It may be true, as some suggest, that one function of a newspaper is to comfort the afflicted and afflict the comfortable, but it's probably more true that our job is to show you the comfortable and the afflicted and let you decide what to do from there.
As it applies to at least some of the afflicted, it's obvious that you're more than up to the task.
Stories of particular hardship from around the suburbs have appeared in the Daily Herald in at least three versions over the past couple of weeks.
Madhu Krishnamurthy told you about a couple panhandling with their dog and one-year-old child on a tollway off-ramp.
Harry Hitzeman described the plight of a Hampshire family about to lose its home to foreclosure despite winning a $2.7 million settlement from the drunken driver who put them in the predicament and who, uninsured and sitting now in prison, will likely never have anything like that kind of money to surrender.
Burt Constable told of Chris Hradisky, whose mental illness and alcoholism nearly killed him but for the kindness of strangers and an estranged sister.
As these examples demonstrate, such stories are not rare, even in the comparatively affluent West and Northwest suburbs of Chicago.
Yet, they bear telling perhaps for that very reason, because they are not rare and because at the same time, they are not common, either.
We do not tell them to solicit your pity or your assistance for the subjects at hand -- though it must be said that in almost every instance of such a story, as in all three above, many of you prove eager to offer them. Indeed, the stories sometimes include complications that extend beyond the surface details of the narrative.
The panhandling family's circumstances would prove to include brushes with drugs and the law that, while not diminishing the desperateness of their situation, do strain the bounds of sympathy. Hradisky is one object lesson of success for a social services program in danger of losing some state funding, but the issues related to the state funding run deeper than his story alone.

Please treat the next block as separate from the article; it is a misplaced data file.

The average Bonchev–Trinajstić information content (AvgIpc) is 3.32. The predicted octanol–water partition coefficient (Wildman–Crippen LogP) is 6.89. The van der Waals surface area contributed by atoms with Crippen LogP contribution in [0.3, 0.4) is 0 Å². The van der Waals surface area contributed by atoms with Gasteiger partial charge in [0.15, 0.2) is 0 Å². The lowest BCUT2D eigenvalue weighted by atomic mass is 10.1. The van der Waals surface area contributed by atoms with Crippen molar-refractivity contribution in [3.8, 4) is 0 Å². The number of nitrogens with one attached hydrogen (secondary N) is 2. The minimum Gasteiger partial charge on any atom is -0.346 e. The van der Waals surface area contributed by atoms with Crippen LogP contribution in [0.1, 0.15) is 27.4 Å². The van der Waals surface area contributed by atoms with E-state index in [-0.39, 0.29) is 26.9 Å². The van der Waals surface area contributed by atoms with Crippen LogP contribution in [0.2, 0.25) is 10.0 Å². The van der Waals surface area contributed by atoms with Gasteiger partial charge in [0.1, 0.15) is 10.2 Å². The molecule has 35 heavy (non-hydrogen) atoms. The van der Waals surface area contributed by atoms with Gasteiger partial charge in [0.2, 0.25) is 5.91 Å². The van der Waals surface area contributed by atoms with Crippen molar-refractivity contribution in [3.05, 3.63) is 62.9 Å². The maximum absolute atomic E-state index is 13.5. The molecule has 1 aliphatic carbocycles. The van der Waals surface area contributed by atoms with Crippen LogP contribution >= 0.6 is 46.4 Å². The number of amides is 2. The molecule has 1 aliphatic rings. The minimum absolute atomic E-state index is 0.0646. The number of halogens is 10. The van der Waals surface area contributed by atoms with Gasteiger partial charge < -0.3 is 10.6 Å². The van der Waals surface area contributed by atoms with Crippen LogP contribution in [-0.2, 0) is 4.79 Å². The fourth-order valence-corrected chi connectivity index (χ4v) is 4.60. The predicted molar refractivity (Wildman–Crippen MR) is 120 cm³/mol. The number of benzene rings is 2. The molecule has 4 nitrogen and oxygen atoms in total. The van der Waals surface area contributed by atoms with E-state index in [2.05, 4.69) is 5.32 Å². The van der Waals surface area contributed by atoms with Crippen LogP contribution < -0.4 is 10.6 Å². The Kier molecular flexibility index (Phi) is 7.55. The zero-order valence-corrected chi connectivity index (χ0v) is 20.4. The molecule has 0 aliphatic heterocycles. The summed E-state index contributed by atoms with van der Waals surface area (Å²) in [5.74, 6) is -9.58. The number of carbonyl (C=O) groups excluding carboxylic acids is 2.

Rather, these stories are important for helping to complete the picture of the region as well as the world in which we live. They belie the stereotype of suburbs unsullied by the harsh difficulties of life that are thought, like disease and unnatural death, to afflict only "other people." They provide added dimension to an image of who we are that generally can be painted only in broad strokes.
The follow-up, of course, also contributes to that picture, and often in a most gratifying way. That we are people who reach out to offer jobs, support, services and even money when we learn of specific suffering is a particularly uplifting postscript to most of these stories.
When Chicago journalist Finley Peter Dunne coined that phrase about the comfortable and the afflicted, he was not being altogether complimentary of his profession. In fact, he was complaining in the voice of his fictional "Mr. Dooley" character about the influence of the press, and he no doubt had a point. Yet, whether considered in his original context or in the crusading tones into which the phrase has often been misconstrued over the years, it is risky to apply them to the mission and aim of most newspapers.
We assuredly have a duty to describe as thoroughly and honestly as we can the suffering and the conquering of suffering that we see in our communities. After that, the rest is up to you.
Jim Slusher, firstname.lastname@example.org, is an assistant managing editor at the Daily Herald. Follow him on Twitter and Facebook.